Now You See Her


OKAY, IF YOU’LL ALL just gather around me for a few seconds, I’ll give you a wee bit of information about this glorious building in front of you.” The guide smiled encouragingly at the group of tired and somewhat bedraggled-looking tourists milling around the front of St. Anne’s Shandon Church. “That’s it, darlin’,” he cajoled in his exaggerated Irish lilt, the emerald-green scarf in his hand waving impatient circles around his portly frame. “Move in a little closer, young lady. I won’t bite you.” His smile widened, revealing a bottom row of spectacularly stained and crooked teeth.

Good thing her husband hadn’t made the trip to Ireland after all, Marcy Taggart thought, taking several reluctant steps forward. He’d have interpreted the poor man’s lack of a perfect smile as a personal affront. People spend all this money on facelifts and designer clothes, and they forget about the most important thing of all—their teeth, he often fumed. Peter was an orthodontist and therefore prone to such pronouncements. Hadn’t he once told her that the first thing that had attracted him to her wasn’t her slim figure or her large, dark brown eyes but rather her obvious regard for oral hygiene, as evidenced by her straight, flawlessly white teeth? To think she’d once found such statements flattering, even romantic; Marcy marveled at it now.

“Can I have your full attention, please?” the tour guide asked with only a hint of reproach in his voice. He was clearly used to the casual rudeness of those in his charge and had ceased to take offense. Even though the largely middle-aged group of twenty-four men and women had paid a lot of money for the day’s excursion to Cork, the Republic of Ireland’s second-largest city, with a population of approximately 120,000, only a handful of those in attendance had actually been paying attention to anything the man had been saying since leaving Dublin.

Marcy had tried, she really had. She’d repeatedly instructed herself to focus as the guide educated them on the history of Cork during the seemingly interminable bus ride, 168 miles of severely congested highway and narrow country roads. She’d learned that the name Cork was derived from the Irish word “corcach,” pronounced “kar-kax,” meaning “marshy place,” because of its situation on the river Lee; that it had been founded in the sixth century AD and now served as the administrative center of county Cork, and that it was the largest city in the province of Munster. Corkorians, as they were known, often referred to Cork as “the real capital of Ireland.” Its nickname was “the Rebel County,” the town’s reputation for rebelliousness having something to do with its support of the English pretender Perkin Warbeck back in 1491, following the War of the Roses. Today it was better known as the heart of industry in the south of Ireland, the chief industry being pharmaceuticals, its most famous product none other than Viagra.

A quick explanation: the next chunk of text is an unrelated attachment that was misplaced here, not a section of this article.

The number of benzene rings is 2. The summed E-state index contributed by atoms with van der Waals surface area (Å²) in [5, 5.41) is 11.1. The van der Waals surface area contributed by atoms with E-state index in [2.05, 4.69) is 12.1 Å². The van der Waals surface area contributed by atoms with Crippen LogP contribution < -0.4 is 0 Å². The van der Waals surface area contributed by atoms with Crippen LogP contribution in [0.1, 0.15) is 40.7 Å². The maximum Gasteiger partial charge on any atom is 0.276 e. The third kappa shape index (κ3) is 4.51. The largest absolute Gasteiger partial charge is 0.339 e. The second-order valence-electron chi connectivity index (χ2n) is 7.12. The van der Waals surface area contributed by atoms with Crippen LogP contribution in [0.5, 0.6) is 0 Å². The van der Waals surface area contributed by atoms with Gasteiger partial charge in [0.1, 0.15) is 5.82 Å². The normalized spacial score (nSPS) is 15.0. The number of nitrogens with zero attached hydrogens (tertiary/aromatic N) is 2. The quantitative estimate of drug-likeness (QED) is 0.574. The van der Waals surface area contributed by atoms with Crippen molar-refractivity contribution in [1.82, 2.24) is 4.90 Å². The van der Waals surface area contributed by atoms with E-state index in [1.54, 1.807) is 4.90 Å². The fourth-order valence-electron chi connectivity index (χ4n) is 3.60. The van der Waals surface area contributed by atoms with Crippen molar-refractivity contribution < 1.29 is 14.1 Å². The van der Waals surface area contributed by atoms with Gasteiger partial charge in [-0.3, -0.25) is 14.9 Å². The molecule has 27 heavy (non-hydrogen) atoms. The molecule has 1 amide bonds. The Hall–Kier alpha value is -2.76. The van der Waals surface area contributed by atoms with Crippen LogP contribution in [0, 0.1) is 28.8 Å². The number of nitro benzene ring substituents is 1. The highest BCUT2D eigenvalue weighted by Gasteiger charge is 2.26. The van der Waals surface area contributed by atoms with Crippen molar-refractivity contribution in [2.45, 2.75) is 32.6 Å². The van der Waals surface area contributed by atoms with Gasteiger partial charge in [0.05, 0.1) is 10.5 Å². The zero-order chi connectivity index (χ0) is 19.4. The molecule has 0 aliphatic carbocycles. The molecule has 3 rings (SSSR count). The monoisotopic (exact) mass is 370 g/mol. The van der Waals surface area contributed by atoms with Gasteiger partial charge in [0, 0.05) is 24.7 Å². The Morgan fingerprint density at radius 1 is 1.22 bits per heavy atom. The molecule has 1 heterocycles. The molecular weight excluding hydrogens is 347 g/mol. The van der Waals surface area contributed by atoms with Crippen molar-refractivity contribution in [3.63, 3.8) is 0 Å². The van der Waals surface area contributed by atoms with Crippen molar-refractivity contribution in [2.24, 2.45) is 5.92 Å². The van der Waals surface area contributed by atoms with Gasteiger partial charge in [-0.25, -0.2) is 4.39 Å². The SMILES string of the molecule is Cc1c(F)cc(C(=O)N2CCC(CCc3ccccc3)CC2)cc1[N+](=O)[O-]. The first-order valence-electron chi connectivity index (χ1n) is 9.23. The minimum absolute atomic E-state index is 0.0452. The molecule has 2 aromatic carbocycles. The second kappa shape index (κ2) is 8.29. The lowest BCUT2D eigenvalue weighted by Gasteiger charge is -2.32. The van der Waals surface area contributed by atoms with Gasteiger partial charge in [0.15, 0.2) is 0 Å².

At least that’s what Marcy thought their guide had said. She couldn’t be sure. Her imagination had an unfortunate tendency to get the better of her these days, and at fifty, her once prodigious memory for facts both useful and otherwise was no longer what it used to be. But then, she thought, grit-filled eyes surreptitiously scanning the glazed faces of her fellow travelers, all clearly years past their “best before” date, what was?

“As you can see, because of its envious hilltop position, the tower of St. Anne’s Shandon Church dominates the entire north side of the city,” the guide was saying now, his voice rising to be heard over the other competing tour groups that had suddenly materialized and were jockeying for position on the busy street corner. “St. Anne’s is Cork’s prime landmark, and its giant pepper-pot steeple, which was built in 1722, is widely regarded as a symbol of the city. No matter where you are in the downtown area, you can see the marvelous stone tower, on whose top sits a gilt ball and a unique fish weather vane. Two sides of the tower are faced with red sandstone, the other two with white limestone, from which the colors of the Cork hurling and football teams are taken.” He pointed toward the large, round, black-and-gold clock in the middle of the bottom tier of the four-tiered steeple. “Corkorians depend on Shandon clock for their time and its weather vane for their weather forecast.” A gentle chorus of bells suddenly drifted down the hill from the church, bringing forth oohs and aahs